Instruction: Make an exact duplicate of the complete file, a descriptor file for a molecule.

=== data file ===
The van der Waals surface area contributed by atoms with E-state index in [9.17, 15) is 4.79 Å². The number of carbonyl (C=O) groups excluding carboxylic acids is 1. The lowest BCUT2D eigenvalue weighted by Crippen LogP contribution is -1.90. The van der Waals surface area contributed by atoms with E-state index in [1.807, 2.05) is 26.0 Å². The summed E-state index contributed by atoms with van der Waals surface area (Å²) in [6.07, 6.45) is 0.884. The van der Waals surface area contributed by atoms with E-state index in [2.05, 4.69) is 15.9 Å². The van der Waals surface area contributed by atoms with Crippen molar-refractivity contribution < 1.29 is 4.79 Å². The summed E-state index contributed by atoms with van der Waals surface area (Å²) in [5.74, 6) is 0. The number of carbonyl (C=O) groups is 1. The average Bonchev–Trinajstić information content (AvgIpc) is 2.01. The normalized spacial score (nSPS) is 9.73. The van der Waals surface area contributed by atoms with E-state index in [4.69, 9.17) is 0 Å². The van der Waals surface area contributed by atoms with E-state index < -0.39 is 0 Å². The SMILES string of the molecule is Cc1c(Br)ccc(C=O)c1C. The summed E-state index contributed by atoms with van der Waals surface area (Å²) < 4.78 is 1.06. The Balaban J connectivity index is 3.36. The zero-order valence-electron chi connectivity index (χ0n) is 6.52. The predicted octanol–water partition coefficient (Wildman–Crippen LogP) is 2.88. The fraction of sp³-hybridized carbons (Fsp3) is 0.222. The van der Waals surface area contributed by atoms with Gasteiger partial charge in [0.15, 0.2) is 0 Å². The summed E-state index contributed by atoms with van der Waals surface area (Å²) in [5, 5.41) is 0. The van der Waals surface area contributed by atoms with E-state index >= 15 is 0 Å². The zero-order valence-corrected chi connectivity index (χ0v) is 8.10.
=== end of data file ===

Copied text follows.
The van der Waals surface area contributed by atoms with E-state index in [9.17, 15) is 4.79 Å². The number of carbonyl (C=O) groups excluding carboxylic acids is 1. The lowest BCUT2D eigenvalue weighted by Crippen LogP contribution is -1.90. The van der Waals surface area contributed by atoms with E-state index in [1.807, 2.05) is 26.0 Å². The summed E-state index contributed by atoms with van der Waals surface area (Å²) in [6.07, 6.45) is 0.884. The van der Waals surface area contributed by atoms with E-state index in [2.05, 4.69) is 15.9 Å². The van der Waals surface area contributed by atoms with Crippen molar-refractivity contribution < 1.29 is 4.79 Å². The summed E-state index contributed by atoms with van der Waals surface area (Å²) in [5.74, 6) is 0. The number of carbonyl (C=O) groups is 1. The average Bonchev–Trinajstić information content (AvgIpc) is 2.01. The normalized spacial score (nSPS) is 9.73. The van der Waals surface area contributed by atoms with E-state index in [4.69, 9.17) is 0 Å². The van der Waals surface area contributed by atoms with E-state index < -0.39 is 0 Å². The SMILES string of the molecule is Cc1c(Br)ccc(C=O)c1C. The summed E-state index contributed by atoms with van der Waals surface area (Å²) < 4.78 is 1.06. The Balaban J connectivity index is 3.36. The zero-order valence-electron chi connectivity index (χ0n) is 6.52. The predicted octanol–water partition coefficient (Wildman–Crippen LogP) is 2.88. The fraction of sp³-hybridized carbons (Fsp3) is 0.222. The van der Waals surface area contributed by atoms with Gasteiger partial charge in [0.15, 0.2) is 0 Å². The summed E-state index contributed by atoms with van der Waals surface area (Å²) in [5, 5.41) is 0. The van der Waals surface area contributed by atoms with E-state index >= 15 is 0 Å². The zero-order valence-corrected chi connectivity index (χ0v) is 8.10.